Foreign Key Integrity

It is my understanding that If you provide an arbitrary value to the uid function, and there’s no matching uid for the provided value, dgraph will interpret this as an upsert, and create a new id. For example:

uid(known_reference) <foo> "foo"

Where known_reference references a known node, so it adds/updates predicate foo to value “foo”.


uid(unknown_reference) <foo> "foo"

Where unknown_reference does not reference a known node, therefore it creates a new node, assigns it a new uid, and sets predicate foo to value “foo”.

Is there a way to force dgraph not to silently create a new node, but instead err?

Something like a uid!(unknown_reference) <foo> "foo" that results in some sort of NodeNotFoundErr

Hi Michael, while we cannot change the behavior of the UID function, we can definitely detect what the upsert has done and raise the error on the client side. As a practical approach in this situation, you may consider the following:

After executing the function, when you check the uids node, look for a line like this:

"uids": {
"uid(unknown_reference)": "0xc"

This typically means that a match was not found and a new node was created. In case the uids node indeed has that "unknown_reference"entry, you can conclude that this is an exception. You can then do further error handling, such as adding the referred node and then re-executing the upsert.

In case a matching value exists, the new node will not be created and you should not see that line in the uids node.

To be clear, I’m not suggesting that you make a backwards-incompatible change like having uid(unknown_reference) raise an exception instead of silently performing an upsert (today’s behavior). What I am suggesting is adding a new function (e.g. uid!(unknown_reference)) that raises the exception at the db layer. Your suggested approach would require the client to do work that, arguably, should be the database’s responsibility. Additionally, if the client does check the response output and sees that a new node is created, then the client has to make another call to the database to try and delete all the data that was erroneously just created.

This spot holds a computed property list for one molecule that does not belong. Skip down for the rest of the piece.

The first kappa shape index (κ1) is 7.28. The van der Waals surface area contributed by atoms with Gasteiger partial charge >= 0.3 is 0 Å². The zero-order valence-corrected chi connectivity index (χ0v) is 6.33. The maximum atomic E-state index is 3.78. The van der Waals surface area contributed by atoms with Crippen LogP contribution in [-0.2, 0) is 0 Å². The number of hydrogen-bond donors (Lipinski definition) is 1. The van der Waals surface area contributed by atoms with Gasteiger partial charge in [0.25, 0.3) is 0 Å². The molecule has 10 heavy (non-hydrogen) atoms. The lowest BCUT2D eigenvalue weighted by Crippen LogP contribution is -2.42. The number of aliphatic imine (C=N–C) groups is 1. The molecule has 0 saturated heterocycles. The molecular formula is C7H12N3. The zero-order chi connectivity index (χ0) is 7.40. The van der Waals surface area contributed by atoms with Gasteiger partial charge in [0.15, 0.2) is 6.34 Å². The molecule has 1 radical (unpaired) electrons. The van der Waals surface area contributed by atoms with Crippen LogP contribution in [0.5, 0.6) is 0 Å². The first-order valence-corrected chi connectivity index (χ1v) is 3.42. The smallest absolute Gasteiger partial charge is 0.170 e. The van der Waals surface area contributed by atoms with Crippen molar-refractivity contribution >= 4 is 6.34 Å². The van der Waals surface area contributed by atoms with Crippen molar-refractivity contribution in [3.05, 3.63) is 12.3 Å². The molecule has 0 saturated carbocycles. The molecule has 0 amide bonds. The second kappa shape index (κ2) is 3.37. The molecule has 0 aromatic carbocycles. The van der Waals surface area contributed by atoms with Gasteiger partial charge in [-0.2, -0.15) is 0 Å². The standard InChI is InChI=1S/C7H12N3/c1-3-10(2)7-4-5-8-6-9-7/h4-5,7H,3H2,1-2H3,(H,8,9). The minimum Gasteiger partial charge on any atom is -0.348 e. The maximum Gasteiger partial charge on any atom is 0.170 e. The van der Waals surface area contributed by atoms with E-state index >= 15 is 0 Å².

Please reconsider adding a new function (e.g. uid!) that makes it easier for developers to trust their database in production.

On this point:

In scenarios like master data management, a database cannot reject information because certain attributes are of poor data quality could exist in reality, such as the reference key integrity issues you mentioned. In such cases we still want to detect (and perhaps even store) the poor quality data with some kind of fixing/standardization process kicked off. IMO, We might not want to remove this flexibility from the client side.

tagging @pawan for his thoughts on this topic.

@mvpmvh You can use len(v) for a variable v along with @if to only run mutations if it’s an update, not inserting a new node: For example,

upsert {
  query {
    v as var(func: eq(name, "abc"))
  mutation @if(gt(len(v), 0)) { # only runs if the node exists already
    set {
      uid(v) <name> "abc123" .
1 Like

If I’m understanding your response, you’re stating that dgraph shouldn’t raise an exception when there’s “bad data”, because the application may have a custom process to resolve the situation. If that’s what you’re saying, that’s fine, I agree, but that doesn’t really change anything. Clients can continue to handle that use case by using uid and checking the json response (like you mentioned earlier). Adding a new uid! function would support a separate use case (a common use case), without removing any use cases that exist today. It is strictly an additive change.

At best, that is a temporary workaround until a more concrete solution (e.g. uid! is implemented). I do not consider your suggestion a viable longterm solution because it is not explicit. As a client, I have to read the response and make an assumption that if no data was written, then it must be some sort of data integrity violation. In your simple example above, that may be true, but in practice, there could be a number of reasons why data was not written. I could have an if statement that says don’t write data if the user’s age value is even; don’t write data if the user’s email provider is not gmail. These are all arbitrary use cases, but my point is that there’s a difference between business logic and schema integrity. I would much prefer to have an explicity NodeNotFoundException returned from dgraph instead of an upsert silently being ignored.
I’m using the go client. I would like to be able to do something like this:

// an error is returned when a foreign key constraint is not met
if _, err := txn.Do(ctx, req); err != nil {
  return err

I think your suggestion would require me to unmarshal the response (because no error would be returned) and make an assumption as to whether or not I need to return an error. That feels odd to me. If I submit a malformed query, I get back an error; I don’t have to unmarshal the response and check to see if I need to return an error–the database handles database issues for me.